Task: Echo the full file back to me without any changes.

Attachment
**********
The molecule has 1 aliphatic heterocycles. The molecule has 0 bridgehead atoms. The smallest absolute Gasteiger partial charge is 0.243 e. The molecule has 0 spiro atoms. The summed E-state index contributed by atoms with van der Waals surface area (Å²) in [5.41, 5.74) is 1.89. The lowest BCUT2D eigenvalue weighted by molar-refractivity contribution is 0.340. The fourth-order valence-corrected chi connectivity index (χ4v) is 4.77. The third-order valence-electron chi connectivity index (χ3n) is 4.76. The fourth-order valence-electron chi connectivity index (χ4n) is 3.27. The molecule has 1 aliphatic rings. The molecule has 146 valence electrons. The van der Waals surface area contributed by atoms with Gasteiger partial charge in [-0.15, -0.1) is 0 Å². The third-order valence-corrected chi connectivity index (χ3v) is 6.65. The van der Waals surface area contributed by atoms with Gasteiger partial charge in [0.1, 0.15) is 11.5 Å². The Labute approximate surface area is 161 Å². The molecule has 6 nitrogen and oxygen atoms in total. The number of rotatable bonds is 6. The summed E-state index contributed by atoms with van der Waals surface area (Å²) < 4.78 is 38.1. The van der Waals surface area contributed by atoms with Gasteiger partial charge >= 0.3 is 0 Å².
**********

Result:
The molecule has 1 aliphatic heterocycles. The molecule has 0 bridgehead atoms. The smallest absolute Gasteiger partial charge is 0.243 e. The molecule has 0 spiro atoms. The summed E-state index contributed by atoms with van der Waals surface area (Å²) in [5.41, 5.74) is 1.89. The lowest BCUT2D eigenvalue weighted by molar-refractivity contribution is 0.340. The fourth-order valence-corrected chi connectivity index (χ4v) is 4.77. The third-order valence-electron chi connectivity index (χ3n) is 4.76. The fourth-order valence-electron chi connectivity index (χ4n) is 3.27. The molecule has 1 aliphatic rings. The molecule has 146 valence electrons. The van der Waals surface area contributed by atoms with Gasteiger partial charge in [-0.15, -0.1) is 0 Å². The third-order valence-corrected chi connectivity index (χ3v) is 6.65. The van der Waals surface area contributed by atoms with Gasteiger partial charge in [0.1, 0.15) is 11.5 Å². The Labute approximate surface area is 161 Å². The molecule has 6 nitrogen and oxygen atoms in total. The number of rotatable bonds is 6. The summed E-state index contributed by atoms with van der Waals surface area (Å²) < 4.78 is 38.1. The van der Waals surface area contributed by atoms with Gasteiger partial charge >= 0.3 is 0 Å².